"The displaying of the flag to us, African Americans, means that you subscribe to a certain ideology. An ideology that is against who we are as a people.
"Just like you'd ascertain that someone sporting a Nazi swastika is not a fan of, for example, Jewish people, African Americans assume that if you proudly display the rebel flag, then you're probably not someone who is looking to become our friend.
"Now, maybe that's our wrong perception, our "bad." BUT, at some point, perception becomes reality. Why? Because if you've had 100 experiences with something and 99 of those times it's not positive, why would you assume that it's going to be different the 100th time?...
"The author writes, 'The harsh treatment of slaves was incredibly wrong. However, history also will not tell you that the percentage of mistreated slaves was incredibly low.'
"This sentiment is an oxymoron as far as I'm concerned. When you are enslaved - no matter how 'well' you're treated, it is mistreatment.
"Imagine not being able to go when and where you please, having your family sold off, not being able to start a business if you so choose, someone telling you IF you are able to marry the person of your choice.
"Beatings are just the physical brutality of slavery - the mental and emotional scarring are everlasting...."
Click here to read the whole article.
Honestly I see both points of view. Some fly Irish flags. Some fly British flags. Some fly African flags. Some fly state flags. Why shouldn't Southerners who believe the Confederate flag is a symbol of bravery be able to fly it without judgment? However, there are very few flags that are associated with hate and racism. The Confederate flag is one of them. Why even associate yourself with something that stands for hate and racism to a whole race? I could go back and forth all day as many people do.
I was raised with Southern pride instilled deep in my heart. I still have it and am glad for it. I love the South. I adore it, and I am proud to have been born and raised there. I tear up just thinking about my beloved South and just how much I love it. If I had my way I'd "live and die in Dixie". However, I no longer wear or display the Dixie flag.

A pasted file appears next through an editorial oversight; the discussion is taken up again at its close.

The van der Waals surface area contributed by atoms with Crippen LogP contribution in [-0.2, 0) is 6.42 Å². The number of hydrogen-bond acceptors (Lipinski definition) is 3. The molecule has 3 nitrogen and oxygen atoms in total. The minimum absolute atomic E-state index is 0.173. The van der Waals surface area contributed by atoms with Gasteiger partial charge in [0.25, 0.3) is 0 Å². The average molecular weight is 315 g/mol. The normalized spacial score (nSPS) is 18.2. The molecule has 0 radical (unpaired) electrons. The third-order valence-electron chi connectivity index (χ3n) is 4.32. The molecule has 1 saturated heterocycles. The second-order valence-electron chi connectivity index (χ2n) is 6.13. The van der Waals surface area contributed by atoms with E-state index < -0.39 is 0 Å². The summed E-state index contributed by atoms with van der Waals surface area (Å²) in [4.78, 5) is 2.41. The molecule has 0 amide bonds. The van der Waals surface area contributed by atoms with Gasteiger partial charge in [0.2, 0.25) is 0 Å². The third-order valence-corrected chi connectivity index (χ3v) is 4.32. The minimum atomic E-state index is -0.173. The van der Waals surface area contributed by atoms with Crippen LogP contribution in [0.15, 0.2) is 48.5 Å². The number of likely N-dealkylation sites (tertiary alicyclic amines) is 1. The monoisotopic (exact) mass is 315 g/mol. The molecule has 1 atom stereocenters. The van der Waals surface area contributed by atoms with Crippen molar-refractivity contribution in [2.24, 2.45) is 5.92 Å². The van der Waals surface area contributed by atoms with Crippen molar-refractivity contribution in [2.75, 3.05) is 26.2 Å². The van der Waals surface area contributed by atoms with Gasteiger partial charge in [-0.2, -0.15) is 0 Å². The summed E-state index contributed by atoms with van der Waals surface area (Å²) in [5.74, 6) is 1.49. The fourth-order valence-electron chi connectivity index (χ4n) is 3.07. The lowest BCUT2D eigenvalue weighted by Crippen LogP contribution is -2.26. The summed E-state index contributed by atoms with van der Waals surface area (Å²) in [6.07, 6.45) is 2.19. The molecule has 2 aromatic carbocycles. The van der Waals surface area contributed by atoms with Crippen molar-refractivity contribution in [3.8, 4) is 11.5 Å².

For me the Dixie / Rebel / Confederate flag shows pride in being Southern. It shows pride in being from the South. I wore it. I bought bumper stickers with it on them and put them on my truck out here in the West. I brought little rebel flags home for my husband's family once when we were back home visiting. I even hung one in the nursery when we were expecting our first baby, Angel. I was, and still am proud to be from the South, but I don't show my pride by displaying ol' Dixie any more.
Why? Well I always knew black people don't like it. That's about all I knew. Well, I knew it was because slavery was a big part of the Civil War. But that's not why I displayed it. It was the "heritage, not hate" point of view. A couple years ago, yes just that recent, I came to the realization that no matter how I view it, it offends a whole race of people. It deeply offends and is a slap in the face. I decided I can give up displaying a flag to show my "brotherly love". I can give up a symbol for a much greater cause - goodwill.
I will admit that I genuinely miss waving Dixie. It truly just means Southern pride to me, and Southern pride is something I have a lot of. However, I choose not to fly her. This is my personal decision, and I stand by it. For me and my family, flying Dixie is not right... and it pains me to say so.
Thoughts? I'd LOVE to hear them.